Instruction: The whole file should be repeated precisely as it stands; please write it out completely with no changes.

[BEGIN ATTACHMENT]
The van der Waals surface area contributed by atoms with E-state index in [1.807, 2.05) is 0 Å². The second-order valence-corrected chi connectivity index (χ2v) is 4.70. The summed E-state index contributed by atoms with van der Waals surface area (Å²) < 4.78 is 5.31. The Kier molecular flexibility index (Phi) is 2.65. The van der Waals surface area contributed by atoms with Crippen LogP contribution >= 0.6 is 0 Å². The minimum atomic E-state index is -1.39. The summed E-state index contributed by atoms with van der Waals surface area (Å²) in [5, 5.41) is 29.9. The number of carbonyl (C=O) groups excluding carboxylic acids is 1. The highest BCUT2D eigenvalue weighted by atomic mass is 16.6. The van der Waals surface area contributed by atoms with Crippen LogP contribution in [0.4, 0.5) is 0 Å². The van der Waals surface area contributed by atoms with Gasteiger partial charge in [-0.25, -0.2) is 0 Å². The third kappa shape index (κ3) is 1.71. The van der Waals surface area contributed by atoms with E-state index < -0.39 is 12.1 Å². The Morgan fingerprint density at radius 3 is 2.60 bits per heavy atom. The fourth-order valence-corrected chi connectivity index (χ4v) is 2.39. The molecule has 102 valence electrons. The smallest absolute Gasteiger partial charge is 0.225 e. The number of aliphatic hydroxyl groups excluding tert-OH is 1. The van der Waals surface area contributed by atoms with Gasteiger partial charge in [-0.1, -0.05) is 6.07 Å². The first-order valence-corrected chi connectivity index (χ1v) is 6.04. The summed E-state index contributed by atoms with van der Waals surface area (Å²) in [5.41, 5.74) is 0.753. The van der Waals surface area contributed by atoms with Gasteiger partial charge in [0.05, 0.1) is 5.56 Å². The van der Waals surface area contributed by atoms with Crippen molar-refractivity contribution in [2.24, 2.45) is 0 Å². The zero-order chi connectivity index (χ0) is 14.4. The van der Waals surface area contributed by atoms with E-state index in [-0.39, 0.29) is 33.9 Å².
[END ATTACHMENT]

The van der Waals surface area contributed by atoms with E-state index in [1.807, 2.05) is 0 Å². The second-order valence-corrected chi connectivity index (χ2v) is 4.70. The summed E-state index contributed by atoms with van der Waals surface area (Å²) < 4.78 is 5.31. The Kier molecular flexibility index (Phi) is 2.65. The van der Waals surface area contributed by atoms with Crippen LogP contribution >= 0.6 is 0 Å². The minimum atomic E-state index is -1.39. The summed E-state index contributed by atoms with van der Waals surface area (Å²) in [5, 5.41) is 29.9. The number of carbonyl (C=O) groups excluding carboxylic acids is 1. The highest BCUT2D eigenvalue weighted by atomic mass is 16.6. The van der Waals surface area contributed by atoms with Crippen LogP contribution in [0.4, 0.5) is 0 Å². The van der Waals surface area contributed by atoms with Gasteiger partial charge in [-0.25, -0.2) is 0 Å². The third kappa shape index (κ3) is 1.71. The van der Waals surface area contributed by atoms with E-state index < -0.39 is 12.1 Å². The Morgan fingerprint density at radius 3 is 2.60 bits per heavy atom. The fourth-order valence-corrected chi connectivity index (χ4v) is 2.39. The molecule has 102 valence electrons. The smallest absolute Gasteiger partial charge is 0.225 e. The number of aliphatic hydroxyl groups excluding tert-OH is 1. The van der Waals surface area contributed by atoms with Gasteiger partial charge in [-0.1, -0.05) is 6.07 Å². The first-order valence-corrected chi connectivity index (χ1v) is 6.04. The summed E-state index contributed by atoms with van der Waals surface area (Å²) in [5.41, 5.74) is 0.753. The van der Waals surface area contributed by atoms with Gasteiger partial charge in [0.05, 0.1) is 5.56 Å². The van der Waals surface area contributed by atoms with Crippen molar-refractivity contribution in [2.24, 2.45) is 0 Å². The zero-order chi connectivity index (χ0) is 14.4. The van der Waals surface area contributed by atoms with E-state index in [-0.39, 0.29) is 33.9 Å².